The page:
1. the personal allowance threshold - hence the 5.95% gain at £120,000; and
  • Once dividends are attracting higher or additional rate tax, the marginal tax rate favours self-employment at 42% v 45.325% (higher rate) and 47% v 49.861% (additional rate). This higher marginal rate explains why the advantage of incorporation fades as each threshold is left behind.

By the time profit is over about £145,000, incorporation is the costlier option.





Net Income



Net Income


Gain on Incorporation


























































These are purely tax and NIC driven calculations. The choice between self-employment and employment should not be made on bare numbers alone.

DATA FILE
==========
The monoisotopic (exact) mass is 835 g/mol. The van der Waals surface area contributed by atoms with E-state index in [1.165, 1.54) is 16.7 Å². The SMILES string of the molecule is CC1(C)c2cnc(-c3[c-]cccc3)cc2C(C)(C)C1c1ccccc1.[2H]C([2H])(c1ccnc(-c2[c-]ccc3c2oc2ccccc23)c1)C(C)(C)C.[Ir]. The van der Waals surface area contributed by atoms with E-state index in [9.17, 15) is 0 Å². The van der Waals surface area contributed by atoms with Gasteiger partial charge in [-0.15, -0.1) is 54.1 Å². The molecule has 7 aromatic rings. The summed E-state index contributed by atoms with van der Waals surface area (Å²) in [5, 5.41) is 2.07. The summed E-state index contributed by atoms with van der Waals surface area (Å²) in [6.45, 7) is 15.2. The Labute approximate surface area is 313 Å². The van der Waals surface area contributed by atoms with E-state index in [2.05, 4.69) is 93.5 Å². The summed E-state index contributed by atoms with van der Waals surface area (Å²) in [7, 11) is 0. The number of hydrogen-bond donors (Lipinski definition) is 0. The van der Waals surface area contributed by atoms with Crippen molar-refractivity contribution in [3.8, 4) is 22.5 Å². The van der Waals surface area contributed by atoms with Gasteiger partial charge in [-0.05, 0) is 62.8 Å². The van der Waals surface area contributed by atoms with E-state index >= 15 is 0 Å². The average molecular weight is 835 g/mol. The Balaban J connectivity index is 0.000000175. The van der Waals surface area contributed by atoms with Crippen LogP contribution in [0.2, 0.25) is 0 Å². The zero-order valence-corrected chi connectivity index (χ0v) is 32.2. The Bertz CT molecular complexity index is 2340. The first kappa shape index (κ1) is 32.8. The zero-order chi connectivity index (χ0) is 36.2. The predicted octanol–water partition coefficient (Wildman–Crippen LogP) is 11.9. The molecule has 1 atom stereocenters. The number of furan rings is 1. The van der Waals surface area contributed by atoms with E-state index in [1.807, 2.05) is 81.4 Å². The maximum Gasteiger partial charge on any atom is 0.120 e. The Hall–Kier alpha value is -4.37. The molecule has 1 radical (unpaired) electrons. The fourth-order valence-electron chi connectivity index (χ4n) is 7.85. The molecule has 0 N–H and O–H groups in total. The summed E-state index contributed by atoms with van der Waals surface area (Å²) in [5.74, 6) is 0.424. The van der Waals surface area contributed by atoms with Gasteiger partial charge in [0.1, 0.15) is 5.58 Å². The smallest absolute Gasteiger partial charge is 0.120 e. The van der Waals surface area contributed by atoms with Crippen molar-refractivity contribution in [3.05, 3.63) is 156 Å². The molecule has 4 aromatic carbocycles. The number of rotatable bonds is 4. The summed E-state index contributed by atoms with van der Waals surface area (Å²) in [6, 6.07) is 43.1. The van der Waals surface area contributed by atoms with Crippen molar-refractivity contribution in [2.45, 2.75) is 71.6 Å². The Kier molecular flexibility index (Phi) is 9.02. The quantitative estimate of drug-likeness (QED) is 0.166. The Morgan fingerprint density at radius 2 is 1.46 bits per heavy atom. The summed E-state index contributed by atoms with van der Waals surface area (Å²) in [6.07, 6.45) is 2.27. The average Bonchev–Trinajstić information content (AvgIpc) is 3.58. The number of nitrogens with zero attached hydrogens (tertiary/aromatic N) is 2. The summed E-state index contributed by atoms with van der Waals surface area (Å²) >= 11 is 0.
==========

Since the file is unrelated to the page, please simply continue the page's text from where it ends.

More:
Update on ISA tax advantages to be extended to deceased estates

(AF1, RO3)

The consultation period for the Statutory Instrument (SI), which extends ISA tax advantages to investments held within an account after the death of the account holder, ended on 7th April.

As the SI is technical in nature HMRC will not be publishing responses to the consultation.  The next step is for the SI to be laid before Parliament.

However, we have been in communication with HMRC on this matter and have been advised that the SI is currently 'on-hold' until after the General Election. Then the new government will need to decide whether or not the SI is to be laid before Parliament to give effect to the changes.


HMRC newsletter 86

(AF3, FA2, JO5, RO4, RO8)

HMRC has recently published Newsletter 86 which covers: